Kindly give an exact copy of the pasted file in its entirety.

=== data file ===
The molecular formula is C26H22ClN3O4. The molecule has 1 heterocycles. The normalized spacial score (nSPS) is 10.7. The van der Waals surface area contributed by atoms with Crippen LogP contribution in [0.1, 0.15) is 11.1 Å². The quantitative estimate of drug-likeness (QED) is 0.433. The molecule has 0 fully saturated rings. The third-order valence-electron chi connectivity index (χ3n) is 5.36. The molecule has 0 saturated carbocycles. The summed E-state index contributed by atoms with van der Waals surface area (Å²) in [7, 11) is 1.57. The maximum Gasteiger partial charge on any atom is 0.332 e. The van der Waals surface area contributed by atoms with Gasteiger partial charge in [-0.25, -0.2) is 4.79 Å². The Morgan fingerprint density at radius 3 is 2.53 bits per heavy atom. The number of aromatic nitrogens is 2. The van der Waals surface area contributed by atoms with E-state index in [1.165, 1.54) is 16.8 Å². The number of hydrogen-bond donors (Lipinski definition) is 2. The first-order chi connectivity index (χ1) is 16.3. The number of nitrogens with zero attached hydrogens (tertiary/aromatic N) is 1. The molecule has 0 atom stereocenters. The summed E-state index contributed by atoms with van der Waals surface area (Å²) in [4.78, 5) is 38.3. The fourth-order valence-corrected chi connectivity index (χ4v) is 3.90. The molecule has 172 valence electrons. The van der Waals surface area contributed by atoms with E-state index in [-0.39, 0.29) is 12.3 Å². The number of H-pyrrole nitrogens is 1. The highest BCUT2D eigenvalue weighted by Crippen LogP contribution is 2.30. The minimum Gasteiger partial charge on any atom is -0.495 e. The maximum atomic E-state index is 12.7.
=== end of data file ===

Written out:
The molecular formula is C26H22ClN3O4. The molecule has 1 heterocycles. The normalized spacial score (nSPS) is 10.7. The van der Waals surface area contributed by atoms with Crippen LogP contribution in [0.1, 0.15) is 11.1 Å². The quantitative estimate of drug-likeness (QED) is 0.433. The molecule has 0 fully saturated rings. The third-order valence-electron chi connectivity index (χ3n) is 5.36. The molecule has 0 saturated carbocycles. The summed E-state index contributed by atoms with van der Waals surface area (Å²) in [7, 11) is 1.57. The maximum Gasteiger partial charge on any atom is 0.332 e. The van der Waals surface area contributed by atoms with Gasteiger partial charge in [-0.25, -0.2) is 4.79 Å². The Morgan fingerprint density at radius 3 is 2.53 bits per heavy atom. The number of aromatic nitrogens is 2. The van der Waals surface area contributed by atoms with E-state index in [1.165, 1.54) is 16.8 Å². The number of hydrogen-bond donors (Lipinski definition) is 2. The first-order chi connectivity index (χ1) is 16.3. The number of nitrogens with zero attached hydrogens (tertiary/aromatic N) is 1. The molecule has 0 atom stereocenters. The summed E-state index contributed by atoms with van der Waals surface area (Å²) in [4.78, 5) is 38.3. The fourth-order valence-corrected chi connectivity index (χ4v) is 3.90. The molecule has 172 valence electrons. The van der Waals surface area contributed by atoms with E-state index in [-0.39, 0.29) is 12.3 Å². The number of H-pyrrole nitrogens is 1. The highest BCUT2D eigenvalue weighted by Crippen LogP contribution is 2.30. The minimum Gasteiger partial charge on any atom is -0.495 e. The maximum atomic E-state index is 12.7.